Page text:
Academic journal article Social Education

The Iraqi Governing Council

Academic journal article Social Education

The Iraqi Governing Council

Article excerpt

In July 2003, the United States, acting as the leader of the Coalition Provisional Authority (CPA) that administers Iraq, established a Governing Council in Iraq. The Council consists of twenty-five Iraqi political and public figures. In the words of its mandate, the Iraqi Governing Council has "the right to set policies and take decisions in cooperation with the coalition in any area of national policy, including financial and economic reform, education, electoral law, and health:' Ultimate authority over policy in Iraq remains with the United States as the CPA leader. In September, the Governing Council appointed a 25-member cabinet to exercise day-to-day control of key ministries in cooperation with the CPA.

The Composition of the Governing Council

The Governing Council represents a wide range of political viewpoints. While this is positive in many respects, one result has been that its members have found it difficult to agree on many major issues. When it was formed, the Governing Council was unable to agree on a single leader, or even a triumvirate of leaders, so its leadership eventually was rotated month-by-month between nine of its members. Likewise, the different members of the Governing Council have been unable to form effective coalitions among themselves that bridge their ethnic and religious sectarian differences.

As a result of an agreement in November with the U.S. administrator, Paul Bremer, the Governing Council is scheduled to hand over power to a new interim Iraqi government by the end of June 2004. The agreement assigns the Governing Council an important role in establishing the procedures that will result in the formation of the new government and the political system under which that government will operate until a Constitution is established and general elections are held.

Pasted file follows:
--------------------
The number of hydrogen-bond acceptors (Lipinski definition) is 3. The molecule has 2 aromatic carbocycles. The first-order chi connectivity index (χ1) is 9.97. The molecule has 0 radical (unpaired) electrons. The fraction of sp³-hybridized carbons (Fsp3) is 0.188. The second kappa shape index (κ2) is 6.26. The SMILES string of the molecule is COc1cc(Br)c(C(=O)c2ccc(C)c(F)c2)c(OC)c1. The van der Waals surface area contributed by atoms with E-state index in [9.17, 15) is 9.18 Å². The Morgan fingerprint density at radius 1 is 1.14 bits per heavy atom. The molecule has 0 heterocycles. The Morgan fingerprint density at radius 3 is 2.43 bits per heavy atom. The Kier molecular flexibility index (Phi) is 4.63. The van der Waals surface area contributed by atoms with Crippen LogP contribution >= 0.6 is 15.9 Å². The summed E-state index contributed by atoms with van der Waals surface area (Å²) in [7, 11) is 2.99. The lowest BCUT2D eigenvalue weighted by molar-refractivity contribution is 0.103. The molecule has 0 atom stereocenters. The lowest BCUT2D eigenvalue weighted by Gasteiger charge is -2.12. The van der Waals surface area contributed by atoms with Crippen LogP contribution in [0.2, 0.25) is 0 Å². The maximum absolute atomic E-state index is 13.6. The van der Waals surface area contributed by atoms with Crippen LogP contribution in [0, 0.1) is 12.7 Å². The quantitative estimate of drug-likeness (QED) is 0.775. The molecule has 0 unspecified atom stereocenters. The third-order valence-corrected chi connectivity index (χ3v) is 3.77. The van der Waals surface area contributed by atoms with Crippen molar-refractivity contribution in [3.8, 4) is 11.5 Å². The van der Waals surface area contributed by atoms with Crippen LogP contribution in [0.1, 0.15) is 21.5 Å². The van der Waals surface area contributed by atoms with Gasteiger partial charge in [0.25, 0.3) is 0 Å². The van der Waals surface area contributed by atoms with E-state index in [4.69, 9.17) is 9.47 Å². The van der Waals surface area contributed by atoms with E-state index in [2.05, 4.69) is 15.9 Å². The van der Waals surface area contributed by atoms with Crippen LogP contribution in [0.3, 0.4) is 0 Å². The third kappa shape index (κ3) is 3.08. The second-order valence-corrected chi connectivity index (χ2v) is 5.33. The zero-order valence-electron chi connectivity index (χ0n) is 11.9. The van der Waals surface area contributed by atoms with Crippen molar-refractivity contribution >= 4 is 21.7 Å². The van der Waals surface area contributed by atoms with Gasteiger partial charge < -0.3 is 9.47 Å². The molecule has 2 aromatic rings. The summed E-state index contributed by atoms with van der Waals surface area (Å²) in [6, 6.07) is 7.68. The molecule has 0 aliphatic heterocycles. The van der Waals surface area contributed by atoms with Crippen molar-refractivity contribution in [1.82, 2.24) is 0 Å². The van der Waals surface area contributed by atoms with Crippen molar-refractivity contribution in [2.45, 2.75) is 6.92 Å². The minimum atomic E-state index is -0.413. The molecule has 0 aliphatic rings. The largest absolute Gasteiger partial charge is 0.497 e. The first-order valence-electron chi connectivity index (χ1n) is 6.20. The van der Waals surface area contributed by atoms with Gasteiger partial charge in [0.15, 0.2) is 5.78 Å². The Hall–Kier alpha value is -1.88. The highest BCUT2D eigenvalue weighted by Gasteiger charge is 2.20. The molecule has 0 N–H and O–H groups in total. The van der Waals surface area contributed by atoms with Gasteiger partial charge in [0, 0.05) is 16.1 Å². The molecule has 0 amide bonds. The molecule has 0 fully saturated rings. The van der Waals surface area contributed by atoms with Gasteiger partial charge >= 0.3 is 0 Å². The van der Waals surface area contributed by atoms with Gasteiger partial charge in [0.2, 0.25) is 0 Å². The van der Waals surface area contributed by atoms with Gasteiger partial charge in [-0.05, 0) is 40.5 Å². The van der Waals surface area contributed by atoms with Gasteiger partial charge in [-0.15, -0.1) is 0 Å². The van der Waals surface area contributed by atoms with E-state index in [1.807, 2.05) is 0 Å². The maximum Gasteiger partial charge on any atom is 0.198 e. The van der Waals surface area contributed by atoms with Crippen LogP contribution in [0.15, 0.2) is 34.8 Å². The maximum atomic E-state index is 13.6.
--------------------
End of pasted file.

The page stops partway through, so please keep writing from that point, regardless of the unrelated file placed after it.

The members of the Governing Council were selected to be broadly representative of Iraq's nationalities and religious denominations. Thirteen of the twenty-five members are Arab Shia Muslims, five are Arab Sunni Muslims, five are Kurds (all Sunni Muslims), one is Turkoman (also Sunni Muslim) and one is an Assyrian Christian.

The members represent a wide range of political leanings--Islamic fundamentalist, secularist, left and right. The United States did not require members of the Council to have a pro-U.S, political world outlook (which would be very hard to find among the Arab population of Iraq), but it did demand that members announce their support for the establishment of democracy in Iraq and be willing to work within guidelines laid down by the United States and its coalition allies. The Iraqi Governing Council represents the unique instance in which the United States has appointed both the leader of the Communist Party and the leader of a pro-Iranian Shia Muslim fundamentalist movement to a country's governing body.

At its outset, the Iraqi Governing Council had three women appointees, Raja Habib al-Khuzai, Sondul Chapouk, and Aqila Hashimi, a Shia member of the Iraq diplomatic corps. Dr. Hashimi was assassinated in September.

Two significant Iraqi political forces excluded from the Governing Council were Saddam Hussein's former ruling Baath Party and a new Iraqi political movement that arose in the wake of the U.S. invasion, the radical Shia Muslim "Sadrist" movement.

With regard to the Baath Party, the United States deliberately decided not to attempt to incorporate Baathists in its plans for a new Iraq. Advocates of the inclusion of former Baathists pointed to the fact that former Communists in the Soviet Union and Eastern Europe have participated in the post-Communist democratic systems of their countries, and suggested that former Baathists could do the same. However, L. Paul Bremer, the U.S. head of the Coalition Provisional Authority, decided to ban the Baath Party from Iraqi politics because of its unrelenting dictatorial past, and the fear that, if its members remained influential, they might one day try to infiltrate the new Iraqi army and launch a military coup-the tactic that originally brought the Baathists to power in the 1960s. …

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